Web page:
Encouraged by the lack of discomfort he's recently felt in his strained left oblique muscle, Hampton opted to play catch on Saturday morning at Disney's Wide World of Sports complex.
When he suffered the oblique strain while taking batting practice on March 7, the Braves believed it would be at least a month before he began throwing again.
"It went pretty good," said Hampton of the 10-minute session, during which he threw from a distance of approximately 90 feet. "I didn't really let it get loose. But for the first time throwing, that was enouraging."
Because he hasn't thrown in a game since having Tommy John elbow surgery 17 months ago, it's still far too early to accurately project when he might rejoin Atlanta's starting rotation. But just seeing him begin throwing a few weeks earlier than expected was definitely a welcome sight for Braves manager Bobby Cox.
"I was totally shocked," Cox said. "I didn't expect this for another two weeks."
When Hampton suffered this setback, the Braves immediately felt that he'd be out for at least two months. Initial projections were that his earliest possible return to the Atlanta rotation would come during the middle portion of May.
But as it stands now, there's at least a chance that the veteran southpaw could be ready to pitch at the beginning of May.
Hampton plans to play catch again on Sunday and could begin throwing live batting practice by the end of next week. From there, it will be determined when he will make the first of the five starts he needs to make before making a regular-season appearance.
"I've got to be smart about it," Hampton said. "The key for me is to keep from thinking that everything is great and then go out there and set myself back another two or three weeks."
Hampton's early progression could be a product of the fact that he's a left-handed pitcher whose oblique strain is on the left side. Most pitchers affected by the ailment suffer strains on the opposite side from their throwing arm.
When a pitcher finishes his delivery, he pull his body through using the strength of the oblique muscle located on the opposite side of his body.
"It's definitely better being that it's not his pull side," said Braves veteran right-hander Tim Hudson, who saw left oblique strains place him on the disabled list during both the 2004 and '05 seasons.
While the left oblique may provide less of a problem from a pitching perspective, it will definitely have a negative effect from an offensive standpoint for the right-handed-hitting Hampton, who has hit each of his 15 career homers in his past 292 at-bats.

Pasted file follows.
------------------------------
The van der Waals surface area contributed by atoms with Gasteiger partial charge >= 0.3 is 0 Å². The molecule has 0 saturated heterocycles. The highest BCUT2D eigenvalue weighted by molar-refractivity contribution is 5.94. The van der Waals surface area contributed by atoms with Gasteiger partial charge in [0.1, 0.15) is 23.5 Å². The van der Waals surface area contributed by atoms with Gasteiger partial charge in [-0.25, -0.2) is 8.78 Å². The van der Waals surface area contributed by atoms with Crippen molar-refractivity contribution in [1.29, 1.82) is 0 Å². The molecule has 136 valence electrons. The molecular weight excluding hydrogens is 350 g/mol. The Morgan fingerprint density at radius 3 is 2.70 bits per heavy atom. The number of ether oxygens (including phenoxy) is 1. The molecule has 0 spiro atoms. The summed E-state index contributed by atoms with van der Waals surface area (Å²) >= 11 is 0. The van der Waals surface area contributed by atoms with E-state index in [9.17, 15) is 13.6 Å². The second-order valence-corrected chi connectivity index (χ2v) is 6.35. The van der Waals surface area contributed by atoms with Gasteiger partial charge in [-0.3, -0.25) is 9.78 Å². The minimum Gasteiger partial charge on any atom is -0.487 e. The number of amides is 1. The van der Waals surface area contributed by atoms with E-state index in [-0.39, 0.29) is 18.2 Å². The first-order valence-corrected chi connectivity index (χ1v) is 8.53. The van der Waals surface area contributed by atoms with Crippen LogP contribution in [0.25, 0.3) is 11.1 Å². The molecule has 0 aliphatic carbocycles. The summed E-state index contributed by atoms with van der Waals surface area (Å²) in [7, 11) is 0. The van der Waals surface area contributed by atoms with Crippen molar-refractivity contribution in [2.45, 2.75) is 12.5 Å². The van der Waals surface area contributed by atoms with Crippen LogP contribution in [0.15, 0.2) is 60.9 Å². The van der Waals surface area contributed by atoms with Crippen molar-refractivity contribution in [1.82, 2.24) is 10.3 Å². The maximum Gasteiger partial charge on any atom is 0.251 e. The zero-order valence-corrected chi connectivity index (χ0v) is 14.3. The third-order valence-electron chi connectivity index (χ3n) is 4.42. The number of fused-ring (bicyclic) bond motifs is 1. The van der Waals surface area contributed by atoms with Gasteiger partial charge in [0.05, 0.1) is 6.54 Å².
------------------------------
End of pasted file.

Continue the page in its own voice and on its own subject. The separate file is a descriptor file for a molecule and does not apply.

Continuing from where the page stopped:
"I don't imagine he's going to be hitting too many homers this year," Hudson said.
When Hampton suffered the setback, he sought consultation from Hudson and Woody Williams, another veteran hurler who has been bothered by an oblique strain. Based on the discomfort he was feeling, Hampton didn't raise an eyebrow when both told him it could take at least a month before he could begin throwing again.
"After the first two days, I thought I'd have been better off being shot," Hampton said.
But after getting off an exercise bike on Wednesday, an eager Hampton grabbed a weighted ball, mimicked his delivery and felt no discomfort.
"I was like, 'Dude, I think I can throw,'" said Hampton, who hasn't appeared in a game since Aug. 19, 2005.
Hampton's progression is just the latest of many positive developments that have occurred since he suffered the oblique injury. To account for his absence, the Braves found themselves forced to make the seemingly-wise decision to sign veteran Mark Redman.
In addition, while battling for the final available rotation spot, both Lance Cormier and Kyle Davies have given the Braves confidence that they can be effective starters at the Major League level.
When Hampton finally rejoins the Atlanta rotation, Davies and Cormier could both find themselves in Richmond. But coming off last year's disappointing season in which inexperienced pitchers proved to be a detriment, sending both of these talented right-handers to the Minors would be an option that they'll gladly accept.
Mark Bowman is a reporter for MLB.com. This story was not subject to the approval of Major League Baseball or its clubs.Less